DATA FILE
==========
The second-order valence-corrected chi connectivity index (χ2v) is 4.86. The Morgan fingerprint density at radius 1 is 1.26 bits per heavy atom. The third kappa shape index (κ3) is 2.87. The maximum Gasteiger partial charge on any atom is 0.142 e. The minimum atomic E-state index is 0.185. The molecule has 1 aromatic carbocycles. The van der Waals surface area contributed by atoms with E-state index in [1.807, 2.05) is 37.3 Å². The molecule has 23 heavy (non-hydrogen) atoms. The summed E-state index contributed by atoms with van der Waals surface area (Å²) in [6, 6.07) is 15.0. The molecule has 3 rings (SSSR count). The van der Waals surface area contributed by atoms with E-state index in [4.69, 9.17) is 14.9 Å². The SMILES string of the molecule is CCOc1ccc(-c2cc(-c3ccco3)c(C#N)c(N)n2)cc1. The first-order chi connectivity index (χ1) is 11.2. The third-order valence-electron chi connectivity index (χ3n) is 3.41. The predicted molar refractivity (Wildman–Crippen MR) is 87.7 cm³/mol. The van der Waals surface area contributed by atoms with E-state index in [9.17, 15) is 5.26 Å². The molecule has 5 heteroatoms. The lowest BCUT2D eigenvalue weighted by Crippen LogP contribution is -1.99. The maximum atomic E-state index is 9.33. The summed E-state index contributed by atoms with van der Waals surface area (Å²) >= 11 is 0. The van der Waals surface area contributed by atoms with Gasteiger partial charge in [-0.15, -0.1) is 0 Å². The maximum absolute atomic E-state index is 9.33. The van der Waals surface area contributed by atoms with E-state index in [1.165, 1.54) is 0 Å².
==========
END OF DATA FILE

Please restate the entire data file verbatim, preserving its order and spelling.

The second-order valence-corrected chi connectivity index (χ2v) is 4.86. The Morgan fingerprint density at radius 1 is 1.26 bits per heavy atom. The third kappa shape index (κ3) is 2.87. The maximum Gasteiger partial charge on any atom is 0.142 e. The minimum atomic E-state index is 0.185. The molecule has 1 aromatic carbocycles. The van der Waals surface area contributed by atoms with E-state index in [1.807, 2.05) is 37.3 Å². The molecule has 23 heavy (non-hydrogen) atoms. The summed E-state index contributed by atoms with van der Waals surface area (Å²) in [6, 6.07) is 15.0. The molecule has 3 rings (SSSR count). The van der Waals surface area contributed by atoms with E-state index in [4.69, 9.17) is 14.9 Å². The SMILES string of the molecule is CCOc1ccc(-c2cc(-c3ccco3)c(C#N)c(N)n2)cc1. The first-order chi connectivity index (χ1) is 11.2. The third-order valence-electron chi connectivity index (χ3n) is 3.41. The predicted molar refractivity (Wildman–Crippen MR) is 87.7 cm³/mol. The van der Waals surface area contributed by atoms with E-state index in [9.17, 15) is 5.26 Å². The molecule has 5 heteroatoms. The lowest BCUT2D eigenvalue weighted by Crippen LogP contribution is -1.99. The maximum atomic E-state index is 9.33. The summed E-state index contributed by atoms with van der Waals surface area (Å²) >= 11 is 0. The van der Waals surface area contributed by atoms with Gasteiger partial charge in [-0.15, -0.1) is 0 Å². The maximum absolute atomic E-state index is 9.33. The van der Waals surface area contributed by atoms with E-state index in [1.165, 1.54) is 0 Å².